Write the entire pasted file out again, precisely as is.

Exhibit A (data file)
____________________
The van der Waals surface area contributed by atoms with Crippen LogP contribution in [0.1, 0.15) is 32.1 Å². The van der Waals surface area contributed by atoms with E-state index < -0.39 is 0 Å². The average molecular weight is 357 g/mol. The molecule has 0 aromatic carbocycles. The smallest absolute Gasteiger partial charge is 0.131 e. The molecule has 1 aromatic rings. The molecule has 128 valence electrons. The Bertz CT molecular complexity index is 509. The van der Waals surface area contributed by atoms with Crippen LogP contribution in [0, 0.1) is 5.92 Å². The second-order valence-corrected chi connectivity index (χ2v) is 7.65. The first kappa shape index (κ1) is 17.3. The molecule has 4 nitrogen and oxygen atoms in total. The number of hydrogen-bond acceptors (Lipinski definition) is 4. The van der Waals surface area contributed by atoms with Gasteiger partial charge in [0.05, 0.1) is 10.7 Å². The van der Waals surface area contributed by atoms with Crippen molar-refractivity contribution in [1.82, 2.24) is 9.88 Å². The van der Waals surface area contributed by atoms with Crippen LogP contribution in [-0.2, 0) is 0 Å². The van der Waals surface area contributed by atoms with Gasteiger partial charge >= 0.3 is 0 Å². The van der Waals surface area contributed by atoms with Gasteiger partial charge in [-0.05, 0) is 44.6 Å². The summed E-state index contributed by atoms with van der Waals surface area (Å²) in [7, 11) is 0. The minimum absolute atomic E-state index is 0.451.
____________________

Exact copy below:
The van der Waals surface area contributed by atoms with Crippen LogP contribution in [0.1, 0.15) is 32.1 Å². The van der Waals surface area contributed by atoms with E-state index < -0.39 is 0 Å². The average molecular weight is 357 g/mol. The molecule has 0 aromatic carbocycles. The smallest absolute Gasteiger partial charge is 0.131 e. The molecule has 1 aromatic rings. The molecule has 128 valence electrons. The Bertz CT molecular complexity index is 509. The van der Waals surface area contributed by atoms with Crippen LogP contribution in [0, 0.1) is 5.92 Å². The second-order valence-corrected chi connectivity index (χ2v) is 7.65. The first kappa shape index (κ1) is 17.3. The molecule has 4 nitrogen and oxygen atoms in total. The number of hydrogen-bond acceptors (Lipinski definition) is 4. The van der Waals surface area contributed by atoms with Gasteiger partial charge in [0.05, 0.1) is 10.7 Å². The van der Waals surface area contributed by atoms with Crippen molar-refractivity contribution in [1.82, 2.24) is 9.88 Å². The van der Waals surface area contributed by atoms with Crippen LogP contribution in [-0.2, 0) is 0 Å². The van der Waals surface area contributed by atoms with Gasteiger partial charge >= 0.3 is 0 Å². The van der Waals surface area contributed by atoms with Gasteiger partial charge in [-0.05, 0) is 44.6 Å². The summed E-state index contributed by atoms with van der Waals surface area (Å²) in [7, 11) is 0. The minimum absolute atomic E-state index is 0.451.